It is estimated that one in every four women will experience rape or attempted rape at some point during their four years in college. According to the latest numbers from the Rape, Abuse, and Incest National Network, one in six women overall will experience some variety of attempted or completed rape, and 80% of these are women under the age 30. Almost two-thirds of all rapes were committed by non-strangers, and 17% are committed by someone the victim knows intimately.
And the situation for young women attending college parties and dance raves has gotten much, much worse. The most alarming development since the 1990s is the easy availability of what the Drug Enforcement Agency calls “predatory drugs.” These include Rohypnol (commonly known as “roofies” or the “date rape drug”), GHB (“liquid ecstasy” or “grievous bodily harm”), and Ketamine (“special K” or “cat tranquilizers). The most common of these, Rohypnol, is a sedative ten times stronger than valium, and in the year 2000, four million doses were intercepted coming from Mexico alone. Since the effects can last up to eight hours, women at parties who have perhaps accepted drinks containing the tasteless and odorless drug can wake up in a basement or fraternity house with no recollection whatsoever of what has been done to her, by whom, and how many times.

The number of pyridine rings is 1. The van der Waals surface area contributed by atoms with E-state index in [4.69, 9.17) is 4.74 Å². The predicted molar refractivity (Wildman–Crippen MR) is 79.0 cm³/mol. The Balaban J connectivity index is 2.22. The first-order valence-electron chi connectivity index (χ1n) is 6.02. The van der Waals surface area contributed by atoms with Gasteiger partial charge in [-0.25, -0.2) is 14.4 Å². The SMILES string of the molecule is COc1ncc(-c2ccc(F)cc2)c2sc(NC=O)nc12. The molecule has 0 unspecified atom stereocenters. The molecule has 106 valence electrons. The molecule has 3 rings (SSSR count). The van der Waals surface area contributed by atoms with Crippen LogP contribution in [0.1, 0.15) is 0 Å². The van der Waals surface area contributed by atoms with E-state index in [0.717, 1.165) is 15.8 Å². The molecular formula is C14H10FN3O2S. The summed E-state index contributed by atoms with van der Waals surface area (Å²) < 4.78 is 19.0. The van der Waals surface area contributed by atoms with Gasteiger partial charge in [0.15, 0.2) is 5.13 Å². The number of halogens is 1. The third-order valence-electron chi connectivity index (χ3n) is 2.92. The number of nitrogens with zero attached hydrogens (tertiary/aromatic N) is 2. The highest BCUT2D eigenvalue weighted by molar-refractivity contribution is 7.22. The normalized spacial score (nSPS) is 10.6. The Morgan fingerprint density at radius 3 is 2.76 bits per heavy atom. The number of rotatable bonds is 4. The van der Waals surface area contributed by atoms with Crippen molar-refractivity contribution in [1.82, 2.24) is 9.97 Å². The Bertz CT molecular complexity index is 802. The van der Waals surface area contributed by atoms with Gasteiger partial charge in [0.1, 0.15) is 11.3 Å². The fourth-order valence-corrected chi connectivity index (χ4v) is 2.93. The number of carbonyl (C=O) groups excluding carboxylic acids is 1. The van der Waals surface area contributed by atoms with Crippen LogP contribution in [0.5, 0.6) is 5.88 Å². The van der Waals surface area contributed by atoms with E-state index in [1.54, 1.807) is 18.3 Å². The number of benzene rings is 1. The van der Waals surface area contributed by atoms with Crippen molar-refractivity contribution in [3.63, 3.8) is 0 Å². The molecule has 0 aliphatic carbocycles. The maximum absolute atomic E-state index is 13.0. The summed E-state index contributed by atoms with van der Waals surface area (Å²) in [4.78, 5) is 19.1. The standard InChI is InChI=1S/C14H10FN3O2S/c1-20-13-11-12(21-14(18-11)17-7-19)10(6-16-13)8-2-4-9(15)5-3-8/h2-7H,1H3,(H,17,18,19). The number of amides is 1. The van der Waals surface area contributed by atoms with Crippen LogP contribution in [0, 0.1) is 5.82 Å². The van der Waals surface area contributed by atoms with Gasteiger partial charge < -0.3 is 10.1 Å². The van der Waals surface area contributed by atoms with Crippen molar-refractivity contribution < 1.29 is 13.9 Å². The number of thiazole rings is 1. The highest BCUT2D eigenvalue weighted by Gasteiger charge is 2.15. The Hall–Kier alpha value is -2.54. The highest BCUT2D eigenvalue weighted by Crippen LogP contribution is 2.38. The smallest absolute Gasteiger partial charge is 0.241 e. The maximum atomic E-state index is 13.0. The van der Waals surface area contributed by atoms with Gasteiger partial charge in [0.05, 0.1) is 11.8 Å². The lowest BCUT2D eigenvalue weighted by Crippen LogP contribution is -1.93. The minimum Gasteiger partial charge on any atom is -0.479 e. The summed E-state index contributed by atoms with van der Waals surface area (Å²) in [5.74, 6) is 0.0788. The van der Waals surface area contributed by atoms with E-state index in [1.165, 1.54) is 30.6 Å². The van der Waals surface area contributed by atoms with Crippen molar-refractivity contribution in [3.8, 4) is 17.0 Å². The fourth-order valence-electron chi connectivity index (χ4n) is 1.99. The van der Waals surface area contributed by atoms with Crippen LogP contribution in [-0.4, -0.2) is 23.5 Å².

If you typically have twelve women in the classroom when you teach Clarissa, the odds are that three of them has, or will have, an experience with rape or attempted rape. It’s also a safe estimate that at least one of those three will have had that experience connected with a predatory drug. That bears repeating: every time we teach Clarissa, we need to assume that at least one of the women in the room has experienced something similar to, or even worse than, what Clarissa experienced in her rape.
Do we have a responsibility, therefore, to adjust our approach to class discussions of this still-controversial novel? If so, we are forced to juxtapose two dangerously contradictory messages in our common pedagogy of the eighteenth-century novel. On the one hand there are the familiar feminist and Marxist readings that Clarissa’s death, while certainly objectionable, is nevertheless the victory of the spirit over the polluted body, the dominance of an independent will over the oppression of the patriarchy, and the rise of the empowered feminine bourgeoisie against the fall of the corrupt masculine aristocracy. Clarissa is admired, and rightly so, for seizing her right to self-determination in the way that she sees fit. On the other hand, these same feminist readers would surely endorse the counselors, crisis centers, and ministers that give these same students a radically different message about healthy reactions to rape: anorexia and thoughts of suicide are the wrong path; the victim is not to blame; the body has been violated, but not ruined; virginity is a state of mind, not a state of being; and sins need not be atoned for because the victim has done nothing which God needs to forgive.
How can, and should, the rape of Clarissa be taught to today’s students in light of Richardson’s aims to portray her as an ideal Christian martyr and the essence of virtuous femininity?